Grade school students of all ages are interested in knowing how the study of math and science will benefit them after they graduate. In fact, they often question whether they will ever use math or science in real life. The fact is that both math and science skills prove useful in everyday situations. Furthermore, if a child wants to pursue a career in either science or math, a basic understanding of the subject matter is a necessity.

Math is a useful skill to have in real life. For instance, math skills are used to balance a family budget, keep track of the funds in a checkbook, estimate the cost of a purchase, and determine the accuracy of a bill. A person couldn’t measure the ingredients in a recipe, determine the mileage of a driving trip, or figure out the cost of a shirt that is on sale without the help of math. Grade school students have been known to use math skills to estimate how much allowance they will need to buy a particular clothing item, check their math homework problems, or even figure out how much money it would take to care for a pet guinea pig. In short, there are countless ways that a person of any age uses math skills in daily life.

A person also makes use of scientific knowledge in daily life. Some of the skills learned in basic science classes include making predictions, gathering evidence, and drawing conclusions. A person can use their basic science background to make important decisions in life. For instance, when a person is considering whether to buy a particular car he or she gathers evidence regarding whether the car is reliable. The person may also consider the durability of the car, how much gas it uses, and how long they plan to keep it. Weighing the evidence and coming to a conclusion about an issue is helped along by a system of logical thinking. The decision of what college to attend or which house to buy can also be made through a process of logical thinking. In other words, logical thinking is used in many everyday situations.

A thorough understanding of basic math skills can certainly benefit a young person who wants to pursue a career in math. Math teachers, computer programmers, statisticians, engineers, and meteorologists all use mathematics in their work. In addition, a person who owns a business needs solid math skills as well. A business owner must estimate taxes as well as keep track of expenses and profits. Alternatively, a person who is interested in a career in science should begin with a basic understanding of the subject and move onto further study. A doctor or physician, a veterinarian, a biologist, and a chemist are just a few of the occupations that require a background in science.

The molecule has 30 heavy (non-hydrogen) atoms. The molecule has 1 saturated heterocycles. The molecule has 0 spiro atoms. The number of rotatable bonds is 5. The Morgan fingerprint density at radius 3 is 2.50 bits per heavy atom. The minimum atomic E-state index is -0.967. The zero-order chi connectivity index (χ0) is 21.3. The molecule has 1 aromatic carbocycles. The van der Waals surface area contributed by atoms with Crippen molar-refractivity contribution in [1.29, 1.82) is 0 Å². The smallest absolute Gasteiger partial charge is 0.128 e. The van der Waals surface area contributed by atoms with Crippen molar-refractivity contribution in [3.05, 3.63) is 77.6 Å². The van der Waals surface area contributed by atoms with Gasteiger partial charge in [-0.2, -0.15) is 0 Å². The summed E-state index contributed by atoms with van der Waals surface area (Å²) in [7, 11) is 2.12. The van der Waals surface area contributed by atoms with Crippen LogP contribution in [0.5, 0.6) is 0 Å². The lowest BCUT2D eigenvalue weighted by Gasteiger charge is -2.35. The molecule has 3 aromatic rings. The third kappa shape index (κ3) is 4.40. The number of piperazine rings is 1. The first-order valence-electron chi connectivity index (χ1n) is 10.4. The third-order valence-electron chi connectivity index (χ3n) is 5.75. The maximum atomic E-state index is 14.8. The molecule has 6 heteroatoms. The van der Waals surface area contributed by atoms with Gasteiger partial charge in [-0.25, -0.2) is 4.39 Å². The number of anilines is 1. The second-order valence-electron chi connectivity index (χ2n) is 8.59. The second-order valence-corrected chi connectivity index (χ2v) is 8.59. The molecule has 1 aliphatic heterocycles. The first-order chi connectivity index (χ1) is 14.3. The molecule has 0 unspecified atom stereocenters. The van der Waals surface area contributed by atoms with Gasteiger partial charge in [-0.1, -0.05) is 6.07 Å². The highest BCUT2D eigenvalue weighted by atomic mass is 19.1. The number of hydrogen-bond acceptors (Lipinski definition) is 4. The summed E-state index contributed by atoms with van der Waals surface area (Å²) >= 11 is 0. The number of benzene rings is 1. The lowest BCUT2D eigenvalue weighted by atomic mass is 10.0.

- Lesson Plan Demonstrating Practical Uses for Math: A detailed lesson plan featuring an activity that illustrates to students the usefulness of basic math.
- Experiments that Prove Math is Useful Everyday: Try these three experiments to find out whether math is useful in everyday situations.
- Math is Useful On and Off the Job: Read two letters from people who explain how they use math both at work and at home.
- A Selection of Careers that Involve Math: Find out about the variety of careers that require knowledge of math.
- A Variety of Practical Uses for Math: Discover a list of several everyday situations in which math is useful.
- Where do You Need Math, Square Roots, or Algebra?: An article detailing the importance of math its basic concepts.
- Why Do We Need to Learn Math: Several college instructors in the US answer the age old question on why learning math is necessary.
- Five Reasons to Learn Science: Checkout five convincing reasons for everyone to learn science.
- Exciting Careers in the Realm of Science: The Bureau of Labor Statistics provides profiles for several careers in the field of science.
- Reasons For Kids to Learn Science: A list of reasons submitted by kids regarding the importance of studying science.
- Science Careers to Consider: A gathering of careers in science for kids to consider.
- When Will I Ever Use This in Real Life: Lesson plan where students will gain an understanding of how core curriculum areas (English, math, and science) are relevant to “real life.”